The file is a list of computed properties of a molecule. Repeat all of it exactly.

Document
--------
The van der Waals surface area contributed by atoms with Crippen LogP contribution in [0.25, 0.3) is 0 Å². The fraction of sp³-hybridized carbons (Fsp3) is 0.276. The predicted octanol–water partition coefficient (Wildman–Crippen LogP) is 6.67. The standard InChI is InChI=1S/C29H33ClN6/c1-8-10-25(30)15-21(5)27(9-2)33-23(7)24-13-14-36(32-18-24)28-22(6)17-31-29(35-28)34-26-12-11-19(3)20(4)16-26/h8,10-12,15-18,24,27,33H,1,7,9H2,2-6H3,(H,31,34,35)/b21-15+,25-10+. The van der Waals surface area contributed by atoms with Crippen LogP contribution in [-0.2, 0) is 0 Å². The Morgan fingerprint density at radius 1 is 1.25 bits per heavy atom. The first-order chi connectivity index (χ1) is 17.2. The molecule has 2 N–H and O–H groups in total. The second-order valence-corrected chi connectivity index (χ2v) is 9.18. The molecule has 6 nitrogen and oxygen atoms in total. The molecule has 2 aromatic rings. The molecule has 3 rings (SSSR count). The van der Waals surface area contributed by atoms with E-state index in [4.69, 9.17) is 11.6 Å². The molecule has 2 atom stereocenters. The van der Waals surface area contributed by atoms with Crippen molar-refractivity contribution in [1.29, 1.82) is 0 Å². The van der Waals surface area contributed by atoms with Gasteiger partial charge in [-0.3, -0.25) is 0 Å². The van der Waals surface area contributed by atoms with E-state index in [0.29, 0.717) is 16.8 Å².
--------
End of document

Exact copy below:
The van der Waals surface area contributed by atoms with Crippen LogP contribution in [0.25, 0.3) is 0 Å². The fraction of sp³-hybridized carbons (Fsp3) is 0.276. The predicted octanol–water partition coefficient (Wildman–Crippen LogP) is 6.67. The standard InChI is InChI=1S/C29H33ClN6/c1-8-10-25(30)15-21(5)27(9-2)33-23(7)24-13-14-36(32-18-24)28-22(6)17-31-29(35-28)34-26-12-11-19(3)20(4)16-26/h8,10-12,15-18,24,27,33H,1,7,9H2,2-6H3,(H,31,34,35)/b21-15+,25-10+. The van der Waals surface area contributed by atoms with Crippen LogP contribution in [-0.2, 0) is 0 Å². The Morgan fingerprint density at radius 1 is 1.25 bits per heavy atom. The first-order chi connectivity index (χ1) is 17.2. The molecule has 2 N–H and O–H groups in total. The second-order valence-corrected chi connectivity index (χ2v) is 9.18. The molecule has 6 nitrogen and oxygen atoms in total. The molecule has 2 aromatic rings. The molecule has 3 rings (SSSR count). The van der Waals surface area contributed by atoms with E-state index in [4.69, 9.17) is 11.6 Å². The molecule has 2 atom stereocenters. The van der Waals surface area contributed by atoms with Crippen molar-refractivity contribution in [1.29, 1.82) is 0 Å². The van der Waals surface area contributed by atoms with Gasteiger partial charge in [-0.3, -0.25) is 0 Å². The van der Waals surface area contributed by atoms with E-state index in [0.29, 0.717) is 16.8 Å².